Give Umbrellas to Hundreds of People with Good Timing and Here’s What Happens.

OK Go, the alt rock band hailing from Chicago who became famous for their visually stunning videos, has wowed the world again. Just like the treadmill-dancing “Here It Goes Again” music video and their optical illusion-laden “The Writing’s on the Wall,” their new release is a showstopper. The video for “I Won’t Let You Down” involved lots of people, umbrellas and good timing. Keeping up their reputation for tight choreography and crazy, large-scale sets, this video features a huge cast of umbrella-wielding backup dancers and aerial shots. It also features the Honda UNI-CUB, described as a “personal mobility device” that operates basically like a scooter without handlebars. 


We’re not sure how well the UNI-CUB will catch on, but it works great in the video.

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When Waves Crash Upon This Boardwalk, Something Absolutely Magical Happens

Traveling to the Adriatic Sea and walking along its beautiful waters is already a majestic experience on its own. The blissful scenery makes for a perfect stroll. However, of all the coasts you can enjoy the view from, we suggest this one in Zadar, Croatia, where you’ll be in for an even more magical treat.

A series of small holes and tubes in the boardwalk create a gorgeous melody with each ebb and flow of the waves. It’s a truly unique tourist experience.


It’s amazing how you’ll never hear the same tune twice. All the more reason to visit more than once!

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Tune up for Highlands Swallow Hill music classes

WEST HIGHLAND — This summer, tune up your guitar, ukulele, mandolin or fiddle and enroll in a class at Swallow Hill Music’s satellite school. Classes for all ages are held at Highlands United Methodist Church, 3131 Osceola St. The eight-week summer session kicks off June 26, and now is a good time to sign up. […]
North Denver Tribune

Beloved music can renew lives lost to dementia

BERKELEY — More than 300 years ago, British playwright William Congreve said, “Music has charms to soothe a savage breast” (from “The Mourning Bride,” 1697). While one might speculate that music has always maintained the property to alter emotions, many residents with dementia receive the life-enhancing benefit of music everyday at The Argyle, a non-profit assisted living facility at 4115 W 38th Ave.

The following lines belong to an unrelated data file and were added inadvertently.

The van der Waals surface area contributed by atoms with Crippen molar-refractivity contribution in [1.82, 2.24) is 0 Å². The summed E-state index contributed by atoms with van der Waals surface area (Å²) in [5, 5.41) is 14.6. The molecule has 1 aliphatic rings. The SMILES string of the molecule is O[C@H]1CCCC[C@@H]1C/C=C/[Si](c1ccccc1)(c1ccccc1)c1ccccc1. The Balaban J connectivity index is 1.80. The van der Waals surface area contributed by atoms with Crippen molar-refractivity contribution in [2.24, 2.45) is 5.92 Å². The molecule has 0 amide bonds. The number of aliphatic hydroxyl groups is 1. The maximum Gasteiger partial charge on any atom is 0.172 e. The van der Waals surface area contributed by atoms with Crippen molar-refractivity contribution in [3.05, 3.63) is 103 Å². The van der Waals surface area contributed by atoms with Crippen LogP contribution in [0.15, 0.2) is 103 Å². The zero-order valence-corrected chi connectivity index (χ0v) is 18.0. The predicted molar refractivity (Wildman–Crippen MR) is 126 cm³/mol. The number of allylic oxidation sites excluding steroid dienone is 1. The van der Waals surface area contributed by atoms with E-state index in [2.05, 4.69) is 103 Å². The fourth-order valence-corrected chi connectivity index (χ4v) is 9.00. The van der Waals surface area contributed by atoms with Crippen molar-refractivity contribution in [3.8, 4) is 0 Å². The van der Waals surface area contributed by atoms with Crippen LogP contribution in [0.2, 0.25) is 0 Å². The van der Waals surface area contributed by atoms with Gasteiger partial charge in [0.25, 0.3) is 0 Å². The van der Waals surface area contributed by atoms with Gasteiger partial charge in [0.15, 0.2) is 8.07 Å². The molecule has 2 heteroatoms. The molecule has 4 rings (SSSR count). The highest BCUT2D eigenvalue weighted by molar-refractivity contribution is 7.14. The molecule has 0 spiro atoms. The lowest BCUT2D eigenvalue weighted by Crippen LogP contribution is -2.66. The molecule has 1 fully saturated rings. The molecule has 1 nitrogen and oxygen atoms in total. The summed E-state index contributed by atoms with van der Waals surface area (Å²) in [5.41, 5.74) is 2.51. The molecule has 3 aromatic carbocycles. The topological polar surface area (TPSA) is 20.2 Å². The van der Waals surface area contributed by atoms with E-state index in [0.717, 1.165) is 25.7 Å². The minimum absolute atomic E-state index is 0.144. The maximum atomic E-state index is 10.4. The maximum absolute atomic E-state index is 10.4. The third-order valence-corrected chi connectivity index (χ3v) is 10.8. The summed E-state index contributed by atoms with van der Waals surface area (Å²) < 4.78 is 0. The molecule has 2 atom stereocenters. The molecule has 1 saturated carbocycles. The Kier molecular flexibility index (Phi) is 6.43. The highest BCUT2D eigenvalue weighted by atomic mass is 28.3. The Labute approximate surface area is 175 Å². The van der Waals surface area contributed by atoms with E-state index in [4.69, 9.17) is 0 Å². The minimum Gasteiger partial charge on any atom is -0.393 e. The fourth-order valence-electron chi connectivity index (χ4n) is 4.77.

Celeste Richardson, director of The Argyle’s Music & Memory program, said, “Music brings folks alive; it sparks happiness. Residents may have dementia or short-term memory issues—they may not even know why they’re living here, but the music taps into their older memories, like when they’d go to dances at Elitch’s Trocadero Ballroom when they were teenagers. A song they might not have heard for 50 years helps trigger memories of who they danced with and how they got there.”

Richardson sees the benefits of the program in folks with paranoia or anxiety and how music changes their mood. “We have a resident who will be crying and very worried about her daughter, but she comes alive when the music starts; she’ll smile and dance or sing. She has a really fun dance move.

“One resident started doing the exact dance steps of swing and the Lindy Hop, but she otherwise didn’t know where she was. A man with dementia tapped his fingers on the table the whole time his music played. One resident seldom left his room, but with his music on, he’d walk the halls.”

A compelling example of the immediate effect of music is portrayed in the 2012 video ( of a man named Henry, who “had suffered from dementia for a decade, was very withdrawn, and spent most of his time alone in his wheelchair, unable to communicate…Until he was given an iPod loaded with music from his era. Suddenly, the man who barely spoke was able to sing his favorite Cab Calloway songs.”

In that video, neurologist Dr. Oliver Sacks (author of “Musicophilia: Tales of Music and the Brain” and “Awakenings”) says that when Henry listens to his music, he is “in some sense restored to himself. He has remembered who he is, and he has reacquired his identity for a while through the power of music.”

Supported by the whole staff of The Argyle, Music & Memory specialists Richardson and Angela Moore facilitate the program. “We have about 55-60 people on the program,” Moore said. “Most residents come to The Argyle after living on their own or with a spouse or children. They come from all over the country, not just Denver.” About 200 residents live at The Argyle.

The Argyle began its Music & Memory program in June 2015. With a master’s degree in social work, Richardson had been volunteering at The Argyle when she became part of the Music & Memory training staff. Soon after, management realized the true scope of administering the program and asked Richardson to implement it.

Richardson said her main focus is to interview residents to determine who would enjoy being in the program. “It takes one to one-and-a-half hours to discover what music people like or used to like in high school or in their early 20s,” she said.